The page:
PIL filed by third party can’t be entertained: DB

0
3

Shopian Fake Encounter case

STATE TIMES NEWS

SRINAGAR: In a much publicised Shopian Fake Encounter case, in which one Sandeep filed a Public Interest Litigation, the Division Bench of J&K High Court comprising Chief Justice (A) Rajesh Bindal and Justice Puneet Gupta observed that public interest petition filed by a third party cannot and should not be entertained, as he has no locus or cause of action to raise that dispute. It cannot be said to be in larger public interest as guidelines for investigation in such type of cases have already been laid down by the Supreme Court in cases referred to by petitioner himself.
The Division Bench, while disposing of the PIL, observed that merely adding certain judgments of Supreme Court laying guidelines with reference to the investigation of persons killed in encounter will not make any difference as the matter raised by parents of deceased persons is already pending consideration in the Court and provisions of law applicable or any judgment with reference to the subject matter can always be cited even if same is not quoted in the pleadings. The claim made is with reference to a specific incident for which the petitioner has not been authorised by aggrieved party to raise a dispute. Further, if parents of deceased can approach the Court by filing a writ petition prior in time, they can always raise whatever grievance they have. In such a situation, public interest petition filed by a third party cannot and should not be entertained as he has no locus or cause of action to raise that dispute.
DB further observed that as far as Constitution of Human Rights Courts in the Union Territory of J&K is concerned, needless to add that vide notification dated 07.02.2019 issued by the Department of Law, Justice and Parliamentary Affairs, Government of J&K, the Court of the learned Principal Sessions Judge of each district has been designated as Human Rights Courts. Hence, the grievance of petitioner to that extent does not survive. As far as constitution of the State Human Rights Commission in Union Territory of J&K is concerned, a perusal of Section 21 of the 1993 Act provides for Constitution of a Human Rights Commission in States. After enactment of the Reorganisation Act, the Jammu and Kashmir ceases to be a State as now it is a Union Territory w.e.f. October 31, 2019.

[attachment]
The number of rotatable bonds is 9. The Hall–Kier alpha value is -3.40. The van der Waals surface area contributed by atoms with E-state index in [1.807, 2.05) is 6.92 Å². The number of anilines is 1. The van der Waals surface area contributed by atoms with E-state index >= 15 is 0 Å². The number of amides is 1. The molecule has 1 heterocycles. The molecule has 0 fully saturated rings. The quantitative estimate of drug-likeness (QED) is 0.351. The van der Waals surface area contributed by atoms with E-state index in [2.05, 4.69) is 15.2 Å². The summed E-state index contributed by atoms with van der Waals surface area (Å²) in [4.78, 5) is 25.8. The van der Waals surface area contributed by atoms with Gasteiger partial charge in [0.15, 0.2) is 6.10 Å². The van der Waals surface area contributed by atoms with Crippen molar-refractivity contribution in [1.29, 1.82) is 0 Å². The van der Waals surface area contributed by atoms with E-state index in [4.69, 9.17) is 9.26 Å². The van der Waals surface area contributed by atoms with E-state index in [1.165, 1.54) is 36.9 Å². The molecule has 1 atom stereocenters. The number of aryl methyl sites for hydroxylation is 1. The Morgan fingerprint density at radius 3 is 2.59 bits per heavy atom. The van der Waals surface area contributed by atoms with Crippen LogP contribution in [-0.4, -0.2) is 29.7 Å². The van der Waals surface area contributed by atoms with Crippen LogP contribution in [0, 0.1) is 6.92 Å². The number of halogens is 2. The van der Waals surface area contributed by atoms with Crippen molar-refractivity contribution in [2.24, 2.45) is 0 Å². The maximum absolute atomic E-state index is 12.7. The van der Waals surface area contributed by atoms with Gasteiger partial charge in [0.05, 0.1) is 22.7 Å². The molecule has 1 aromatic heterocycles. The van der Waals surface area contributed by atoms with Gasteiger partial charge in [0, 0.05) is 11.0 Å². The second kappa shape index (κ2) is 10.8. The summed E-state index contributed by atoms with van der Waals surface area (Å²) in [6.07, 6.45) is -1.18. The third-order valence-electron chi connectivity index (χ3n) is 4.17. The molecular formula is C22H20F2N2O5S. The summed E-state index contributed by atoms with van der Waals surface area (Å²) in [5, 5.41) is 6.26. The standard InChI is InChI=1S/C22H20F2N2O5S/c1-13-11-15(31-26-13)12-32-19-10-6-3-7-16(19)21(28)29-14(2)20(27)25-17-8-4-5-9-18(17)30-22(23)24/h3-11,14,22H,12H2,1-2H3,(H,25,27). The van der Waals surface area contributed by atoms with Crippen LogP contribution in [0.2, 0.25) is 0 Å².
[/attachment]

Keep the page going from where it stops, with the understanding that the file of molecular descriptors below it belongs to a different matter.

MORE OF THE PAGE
DB further observed that section 21(7) of Act of 1993, which is now applicable in J&K, provides that Central Government may, by order, confer upon the State Commission functions relating to human rights being discharged by the Union Territories, other than the Union Territory of Delhi, for which, the powers remain with the National Human Rights Commission and prior to the enactment of the Reorganization Act, the Jammu & Kashmir Protection of Human Rights Act, 1997 was applicable in J&K. In exercise of powers conferred thereunder, the J&K State Human Rights Commission had also been constituted, which was wound up after the enactment of the Reorganization Act. The residents of J&K, if having any grievance regarding violation of their human rights, have to approach National Human Rights Commission. The matter in that regard especially with reference to provisions of Section 21(7) of the Act of 1993 needs to be examined by the Government so that proper remedies are available with aggrieved persons, who are having any grievance regarding violation of their human rights, the DB added.

LEAVE A REPLY

Please enter your comment!
Please enter your name here